Yeah. I think so. Unfortunately, it is probably the only impact their stupid decision will have on them. They have no kids, got a huge tax break -- everyone else at that table, everyone, will feel a direct impact on their lives because of Bush. These two? Hell, if they're relegated to the corner at cocktail parties, that is probably the worst repurcussion they'll face. I hope it helps illustrate to them what a foolish thing they did.

But something tells me it won't. You know what I mean?
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BlueManDude Donating Member (1000+ posts) Send PM | Profile | Ignore Sun Nov-14-04 09:02 AM
Response to Original message
1. The biggest lie of the 2000 campaign....
"I'm a uniter not a divider." Sad.
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yankeedem Donating Member (1000+ posts) Send PM | Profile | Ignore Sun Nov-14-04 09:07 AM
Response to Original message
2. This is the only repurcussion that matters
If * supporters are treated like outcasts, maybe they will have a change of heart. Many things have changed for the better by treating the dissenters as pariahs- think of racism, and homophobia.

In polite circles, noone would THINK of mouthing anti-minority or anti-gay sentiments for fear of being marginalised as bigots. Of course, ever since Raygun the bigots have been getting bolder and bolder.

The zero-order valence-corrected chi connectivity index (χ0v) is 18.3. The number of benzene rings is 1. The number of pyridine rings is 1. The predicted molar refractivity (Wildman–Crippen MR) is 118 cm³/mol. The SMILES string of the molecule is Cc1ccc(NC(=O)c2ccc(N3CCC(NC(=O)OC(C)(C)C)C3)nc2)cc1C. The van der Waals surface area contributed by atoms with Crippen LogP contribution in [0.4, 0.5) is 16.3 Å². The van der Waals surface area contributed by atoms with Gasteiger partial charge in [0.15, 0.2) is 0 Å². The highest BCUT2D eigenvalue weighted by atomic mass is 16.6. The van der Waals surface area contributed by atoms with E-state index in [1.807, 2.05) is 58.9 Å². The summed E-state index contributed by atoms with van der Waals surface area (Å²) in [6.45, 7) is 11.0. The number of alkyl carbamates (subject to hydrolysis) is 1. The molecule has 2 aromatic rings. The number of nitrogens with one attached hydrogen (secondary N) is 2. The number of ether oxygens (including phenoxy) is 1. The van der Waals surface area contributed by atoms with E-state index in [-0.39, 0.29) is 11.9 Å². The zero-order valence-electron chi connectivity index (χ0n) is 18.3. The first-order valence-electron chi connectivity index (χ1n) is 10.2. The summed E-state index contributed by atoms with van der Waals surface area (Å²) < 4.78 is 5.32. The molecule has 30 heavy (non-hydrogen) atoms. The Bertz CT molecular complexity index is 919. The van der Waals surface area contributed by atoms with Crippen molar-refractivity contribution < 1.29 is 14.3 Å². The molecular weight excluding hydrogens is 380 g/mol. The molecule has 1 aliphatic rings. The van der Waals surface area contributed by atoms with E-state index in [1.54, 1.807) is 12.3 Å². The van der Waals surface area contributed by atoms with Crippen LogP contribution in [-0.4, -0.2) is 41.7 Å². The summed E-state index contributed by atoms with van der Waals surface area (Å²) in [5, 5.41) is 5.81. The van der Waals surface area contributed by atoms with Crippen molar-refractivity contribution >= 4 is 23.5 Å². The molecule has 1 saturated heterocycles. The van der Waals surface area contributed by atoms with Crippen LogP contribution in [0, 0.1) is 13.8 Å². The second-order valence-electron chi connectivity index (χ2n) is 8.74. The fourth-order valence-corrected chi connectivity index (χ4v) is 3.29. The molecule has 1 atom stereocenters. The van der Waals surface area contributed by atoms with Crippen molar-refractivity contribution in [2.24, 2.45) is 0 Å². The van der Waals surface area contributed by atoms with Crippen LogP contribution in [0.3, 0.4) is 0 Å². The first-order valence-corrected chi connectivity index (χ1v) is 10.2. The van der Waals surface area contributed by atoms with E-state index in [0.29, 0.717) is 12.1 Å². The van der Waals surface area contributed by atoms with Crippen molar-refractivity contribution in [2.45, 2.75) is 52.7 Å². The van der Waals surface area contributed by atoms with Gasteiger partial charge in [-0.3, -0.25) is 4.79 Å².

How many of us felt like outcasts because we didn't support * after 9/11? I did. I stuck to my guns, but most will not. A disturbing percentage of the population will vote based on what is "cool" and "acceptable".
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JusticeForAll Donating Member (1000+ posts) Send PM | Profile | Ignore Sun Nov-14-04 11:04 AM
Response to Reply #2
29. Outcasts
Wow, it was so difficult being anti-* after 9/11. My family, solidly democratic, could not believe that I did not trust * during the nation's worst tragedy. After three years, and the rubble cleared, they finally see why it was unwise to support him.
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LiberalAndProud Donating Member (1000+ posts) Send PM | Profile | Ignore Sun Nov-14-04 09:07 AM
Response to Original message
3. Those who voted against their conscience in favor of pocket money
are traitors to our country.

I can almost forgive voting out of ignorance (almost). But those informed people who voted for few extra bucks in the own pockets against better judgment are TRAITORS!

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Moonbeam_Starlight Donating Member (1000+ posts) Send PM | Profile | Ignore Sun Nov-14-04 09:22 AM
Response to Reply #3
14. I can't even forgive doing it out of ignorance.
There is no excuse. None.